Sharing the Cellular Connection via LAN

In this guide, we will learn how to share cellular internet over ethernet using Jumpstart 5G


In this guide, we will learn how to share the active internet connection with the highest priority over ethernet using Raspberry Pi. Essentially, we'll configure the Jumpstart 5G to share the internet it receives through cellular interface with a connected computer using the ethernet port.

This tutorial enables portable internet access to devices with an Ethernet connection through 5G and allows access to be expanded by more devices using the same internet connection.

Now, let's proceed step by step to prepare your Jumpstart 5G for sharing cellular internet!

Hardware Preparation and Cellular Connection

Hardware setup and cellular connection steps are mentioned on the Getting Started page. It's necessary to visit there before starting this tutorial.

An ethernet cable is also needed.

Sharing the Cellular Connection via LAN

Let's ensure our systems meet the following requirements before starting any configuration:

  • In addition to your cellular network interface (usually called 'usb0'), it must also have a wired or wireless network interface.
  • On our Raspberry Pi OS system, we should have administrator privileges.
  • Make sure you can access the internet from the 5G cellular interface / send pings.

NetworkManager TUI

Jumpstart comes with Debian 12 "bookworm" OS that has Network Manager by default. Hence we will be using nmtui. nmtui stands for "NetworkManager Text User Interface." It is a command-line tool that provides a text-based interface for managing network connections on Linux systems that use NetworkManager. NetworkManager is a service that manages the network connections on a Linux system, and nmtui offers a convenient way to interact with it using a terminal.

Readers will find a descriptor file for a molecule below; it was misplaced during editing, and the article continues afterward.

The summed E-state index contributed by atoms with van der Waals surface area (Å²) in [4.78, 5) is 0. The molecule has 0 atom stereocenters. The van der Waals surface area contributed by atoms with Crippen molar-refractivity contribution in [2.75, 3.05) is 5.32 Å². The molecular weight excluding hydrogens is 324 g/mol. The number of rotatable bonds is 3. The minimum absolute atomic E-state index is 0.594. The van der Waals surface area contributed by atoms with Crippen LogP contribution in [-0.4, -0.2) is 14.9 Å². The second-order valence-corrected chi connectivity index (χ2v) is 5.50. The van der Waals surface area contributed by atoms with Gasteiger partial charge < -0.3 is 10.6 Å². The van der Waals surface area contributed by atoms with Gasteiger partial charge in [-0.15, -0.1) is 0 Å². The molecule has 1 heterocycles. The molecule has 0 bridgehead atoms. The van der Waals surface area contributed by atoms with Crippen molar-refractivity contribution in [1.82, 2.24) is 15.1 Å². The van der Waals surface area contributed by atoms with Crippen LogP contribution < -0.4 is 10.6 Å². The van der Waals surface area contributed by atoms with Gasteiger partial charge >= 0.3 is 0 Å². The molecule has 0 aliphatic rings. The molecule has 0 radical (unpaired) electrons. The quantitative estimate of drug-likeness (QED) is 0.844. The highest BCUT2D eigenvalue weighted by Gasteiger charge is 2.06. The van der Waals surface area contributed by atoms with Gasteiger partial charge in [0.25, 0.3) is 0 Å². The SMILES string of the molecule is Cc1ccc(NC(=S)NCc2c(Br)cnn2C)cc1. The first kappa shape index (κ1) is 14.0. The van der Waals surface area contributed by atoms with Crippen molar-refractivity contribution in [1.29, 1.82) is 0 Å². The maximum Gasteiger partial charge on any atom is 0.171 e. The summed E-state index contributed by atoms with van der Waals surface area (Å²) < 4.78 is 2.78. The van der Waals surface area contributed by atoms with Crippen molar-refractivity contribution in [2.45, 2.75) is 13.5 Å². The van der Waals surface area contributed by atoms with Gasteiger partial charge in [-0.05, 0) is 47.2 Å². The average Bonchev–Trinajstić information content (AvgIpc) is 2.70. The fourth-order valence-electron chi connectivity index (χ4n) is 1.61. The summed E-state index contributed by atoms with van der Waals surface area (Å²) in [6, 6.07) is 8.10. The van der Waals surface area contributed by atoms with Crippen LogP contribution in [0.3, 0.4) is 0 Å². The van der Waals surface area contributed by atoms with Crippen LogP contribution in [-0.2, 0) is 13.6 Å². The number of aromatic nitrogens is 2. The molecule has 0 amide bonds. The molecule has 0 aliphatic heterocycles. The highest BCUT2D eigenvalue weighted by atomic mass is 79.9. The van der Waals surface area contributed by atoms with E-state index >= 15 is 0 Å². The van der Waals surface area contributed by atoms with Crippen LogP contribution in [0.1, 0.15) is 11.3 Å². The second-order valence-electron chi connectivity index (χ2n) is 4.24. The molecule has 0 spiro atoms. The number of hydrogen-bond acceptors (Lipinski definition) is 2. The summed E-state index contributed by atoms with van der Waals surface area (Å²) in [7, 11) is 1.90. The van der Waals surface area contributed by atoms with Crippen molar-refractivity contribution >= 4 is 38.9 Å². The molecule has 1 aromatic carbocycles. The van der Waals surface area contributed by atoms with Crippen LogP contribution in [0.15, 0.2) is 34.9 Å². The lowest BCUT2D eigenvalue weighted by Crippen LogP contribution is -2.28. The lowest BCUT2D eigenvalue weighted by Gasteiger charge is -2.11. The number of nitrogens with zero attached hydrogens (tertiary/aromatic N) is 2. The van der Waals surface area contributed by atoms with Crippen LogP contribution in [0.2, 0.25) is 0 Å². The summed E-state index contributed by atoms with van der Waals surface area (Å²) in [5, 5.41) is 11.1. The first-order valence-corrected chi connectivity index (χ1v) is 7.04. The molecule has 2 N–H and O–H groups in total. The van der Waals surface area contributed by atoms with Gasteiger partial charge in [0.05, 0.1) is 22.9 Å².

This procedure describes how to configure networking using the text user interface tool, nmtui.

With nmtui, users can easily configure and manage network settings, such as wired and wireless connections, IP addresses, DNS settings, and more, all within a text-based environment.

Step 1: Disable ModemManager

Disable the ModemManager service if installed. If it is not installed, skip to the next step.

To disable the ModemManager service, open a terminal and run the following command:

sudo systemctl disable ModemManager.service

Step 2: Start the nmtui tool

sudo nmtui

Goto edit a connection

Step 2: Enter <Add>

Step 3: Select Ethernet as type

Step 4: Give it a profile name

Step 5: Change IPv4 Configuration to <Shared> then hit <OK>

Step 6: Now it will appear on the list

Step 7: Click on and enter Activate a connection

Step 8: Select the recently created interface and Activate it

Once activated you will able to see IP of eth0 starting with 10.42.x.x

Connect ether to your desired device(In my case it is another Raspberry Pi), you can see the IP in 10.42.x.x format as below.